Singapore— Michael Francis is a happy, happy man in Singapore. Originally only intending to be here for a year, he’s been in the country for almost a decade. Interviewed about his life in Singapore on a YouTube show called “The Melanated Files,” he enthused about his positive experiences in the country, where his chief complaint is barely one at all.
Mr Francis, who has been living here with his family for nine and a half years, is originally from London. In the 14-minute video clip, he could not stop talking about all his positive experiences in the country.
“I call it Disneyland for adults,” he says, at the very beginning of the clip. “It’s so easy to live here.”
Since the show is all about the experiences of black people all over the world, he was asked about racism.
“I can’t say there’s much racism. There’s a tiny, tiny amount of racism here, it’s so small. It’s ridiculous, you know? I would say there’s none, to be honest with you.”
He says that he feels safe here, in comparison to how he has felt in the UK and Jamaica.
How he ended up in Singapore
Mr Francis’s wife had been offered a job in Singapore, an opportunity, he felt, that came around once in a lifetime. Having been a fireman in the UK, he took a career break that was only supposed to be a few months long and ended up staying for years.
At the moment he is not employed, but volunteers to take pictures at charitable events. He did work here, however, running a stall that sold Jamaican food at Bedok market. The stall got good reviews but had to close the stall down in 2017 when he had to return to London, and then Jamaica, when his mother died.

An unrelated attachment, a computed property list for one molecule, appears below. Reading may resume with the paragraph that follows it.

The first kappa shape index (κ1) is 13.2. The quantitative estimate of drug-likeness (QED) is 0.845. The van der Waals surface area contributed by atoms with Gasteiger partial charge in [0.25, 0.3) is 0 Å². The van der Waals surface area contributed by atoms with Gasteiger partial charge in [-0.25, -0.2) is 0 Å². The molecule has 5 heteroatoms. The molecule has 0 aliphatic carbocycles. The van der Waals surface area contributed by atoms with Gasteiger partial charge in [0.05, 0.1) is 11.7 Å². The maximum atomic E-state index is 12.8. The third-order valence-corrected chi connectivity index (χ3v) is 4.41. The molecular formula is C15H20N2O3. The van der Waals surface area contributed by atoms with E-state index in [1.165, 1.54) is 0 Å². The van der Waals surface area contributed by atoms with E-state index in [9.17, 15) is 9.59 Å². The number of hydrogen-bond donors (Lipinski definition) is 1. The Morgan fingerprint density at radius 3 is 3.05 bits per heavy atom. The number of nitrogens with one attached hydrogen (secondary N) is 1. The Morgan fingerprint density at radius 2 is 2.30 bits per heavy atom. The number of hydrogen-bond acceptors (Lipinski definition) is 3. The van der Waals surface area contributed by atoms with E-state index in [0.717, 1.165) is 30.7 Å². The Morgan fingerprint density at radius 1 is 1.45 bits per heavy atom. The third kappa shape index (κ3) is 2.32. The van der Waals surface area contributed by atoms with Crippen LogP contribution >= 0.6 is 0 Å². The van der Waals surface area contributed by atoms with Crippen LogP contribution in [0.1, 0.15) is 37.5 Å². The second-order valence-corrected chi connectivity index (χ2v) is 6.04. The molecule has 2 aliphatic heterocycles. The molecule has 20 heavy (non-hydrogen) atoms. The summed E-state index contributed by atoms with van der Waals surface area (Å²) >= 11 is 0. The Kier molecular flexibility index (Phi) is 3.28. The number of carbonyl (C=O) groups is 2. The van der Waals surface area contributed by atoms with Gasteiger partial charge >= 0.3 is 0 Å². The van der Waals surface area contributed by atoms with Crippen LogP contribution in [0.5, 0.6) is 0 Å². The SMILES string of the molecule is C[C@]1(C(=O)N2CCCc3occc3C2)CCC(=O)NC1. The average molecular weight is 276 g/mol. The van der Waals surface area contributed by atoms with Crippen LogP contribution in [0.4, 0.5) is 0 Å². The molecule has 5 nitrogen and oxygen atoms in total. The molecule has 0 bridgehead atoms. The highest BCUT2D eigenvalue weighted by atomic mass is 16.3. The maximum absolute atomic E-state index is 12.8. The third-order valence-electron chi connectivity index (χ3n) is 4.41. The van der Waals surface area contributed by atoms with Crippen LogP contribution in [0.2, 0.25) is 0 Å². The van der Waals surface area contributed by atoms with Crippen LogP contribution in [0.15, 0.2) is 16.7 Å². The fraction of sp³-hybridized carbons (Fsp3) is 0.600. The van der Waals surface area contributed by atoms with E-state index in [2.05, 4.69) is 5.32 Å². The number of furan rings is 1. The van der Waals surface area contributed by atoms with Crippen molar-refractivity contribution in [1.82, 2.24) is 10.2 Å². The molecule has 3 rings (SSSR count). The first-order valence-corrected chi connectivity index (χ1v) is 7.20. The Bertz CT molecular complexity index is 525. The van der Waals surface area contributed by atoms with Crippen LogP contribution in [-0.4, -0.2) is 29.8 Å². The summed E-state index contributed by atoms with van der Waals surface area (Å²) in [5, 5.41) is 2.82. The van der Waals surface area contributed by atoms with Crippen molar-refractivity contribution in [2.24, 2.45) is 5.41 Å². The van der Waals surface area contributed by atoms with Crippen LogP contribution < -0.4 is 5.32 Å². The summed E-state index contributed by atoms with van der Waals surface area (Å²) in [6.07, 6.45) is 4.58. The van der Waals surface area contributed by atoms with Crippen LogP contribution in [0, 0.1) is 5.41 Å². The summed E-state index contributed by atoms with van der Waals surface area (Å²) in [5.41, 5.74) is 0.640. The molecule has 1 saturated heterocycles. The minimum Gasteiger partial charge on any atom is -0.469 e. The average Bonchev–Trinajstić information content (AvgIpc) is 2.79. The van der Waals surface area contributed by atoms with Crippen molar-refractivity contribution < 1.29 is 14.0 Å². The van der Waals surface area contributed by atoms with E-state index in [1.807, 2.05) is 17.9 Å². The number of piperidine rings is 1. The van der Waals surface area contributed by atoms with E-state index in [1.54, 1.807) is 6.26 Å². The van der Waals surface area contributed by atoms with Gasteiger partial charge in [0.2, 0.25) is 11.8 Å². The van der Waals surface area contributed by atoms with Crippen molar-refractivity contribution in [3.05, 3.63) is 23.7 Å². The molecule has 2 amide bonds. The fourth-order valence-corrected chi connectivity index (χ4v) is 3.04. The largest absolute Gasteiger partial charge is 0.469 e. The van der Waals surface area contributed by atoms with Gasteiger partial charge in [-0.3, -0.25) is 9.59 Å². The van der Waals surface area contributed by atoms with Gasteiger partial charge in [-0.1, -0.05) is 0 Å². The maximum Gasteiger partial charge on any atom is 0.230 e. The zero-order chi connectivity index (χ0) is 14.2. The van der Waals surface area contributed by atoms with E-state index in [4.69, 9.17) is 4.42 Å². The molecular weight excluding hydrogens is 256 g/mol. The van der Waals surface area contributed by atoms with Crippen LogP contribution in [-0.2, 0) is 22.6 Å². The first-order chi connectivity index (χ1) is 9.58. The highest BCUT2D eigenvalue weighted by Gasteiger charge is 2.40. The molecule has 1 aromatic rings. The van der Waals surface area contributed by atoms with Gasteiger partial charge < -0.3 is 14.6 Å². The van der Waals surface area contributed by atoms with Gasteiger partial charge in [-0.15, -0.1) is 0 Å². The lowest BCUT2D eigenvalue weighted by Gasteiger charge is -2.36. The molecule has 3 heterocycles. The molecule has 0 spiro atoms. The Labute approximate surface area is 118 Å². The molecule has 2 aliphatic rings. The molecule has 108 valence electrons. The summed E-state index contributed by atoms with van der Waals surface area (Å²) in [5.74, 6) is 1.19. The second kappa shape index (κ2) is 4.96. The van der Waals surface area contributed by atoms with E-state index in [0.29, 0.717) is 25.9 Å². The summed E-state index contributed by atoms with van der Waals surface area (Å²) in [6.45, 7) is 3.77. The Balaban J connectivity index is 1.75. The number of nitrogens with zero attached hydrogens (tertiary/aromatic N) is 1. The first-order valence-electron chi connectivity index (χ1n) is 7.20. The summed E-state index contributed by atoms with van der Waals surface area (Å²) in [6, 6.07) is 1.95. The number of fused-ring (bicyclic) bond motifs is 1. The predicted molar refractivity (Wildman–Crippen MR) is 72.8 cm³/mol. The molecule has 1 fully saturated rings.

The other reason for closing down Mike’s Caribbean Food was that he could not get people to staff it, and was basically running a “one-man show.”
Nevertheless, he has been very satisfied with life here. “Gosh, there’s too many things I like here. Sunshine… the easy way of living…I call it Disneyland for adults. It’s so easy to live here.”
Mr Francis was especially enthusiastic about the food in Singapore. “I love the food. You can’t pin me down on one thing I like to eat here. All of it is good.”
He is a particularly a fan of hawker food places, having spent one year sampling chicken rice at different stalls “to find out which one was the best,” and then another just on wanton noodle soup, all over Singapore. On the third year, he tried out laksa, which he says is completely different everywhere he goes.
He especially loves picnicking at Gardens by the Bays, because of the spectacular view.
Another advantage to living in Singapore is that the has gotten to travel to a lot of countries nearby, such as Vietnam, Cambodia, and Australia.
His biggest problem was the lack of DIY or do-it-yourself chains. “You can’t just turn up somewhere and buy a tool. Yeah, that’s the only thing that I dislike about Singapore,” he said, laughing.
He also loves the people he has met here. “You just have to be open,” he said. He has met a lot of black people here whom he considers as good friends. He says he has a good “black network” here with whom he is close, and that they meet regularly.
He also has good friends among the Malays and Indians, but not so much among the Chinese, since he says he does not normally see many Chinese when he goes out.
“If you’re living next door to one, you don’t normally see them. They’re either inside doing something, or they’re out. Their children are studying.”
He has even found someone who has been able to cut his hair properly, which can be quite a challenge. “He’s Malay, but he’s black anyway,” Mr Francis said. / TISG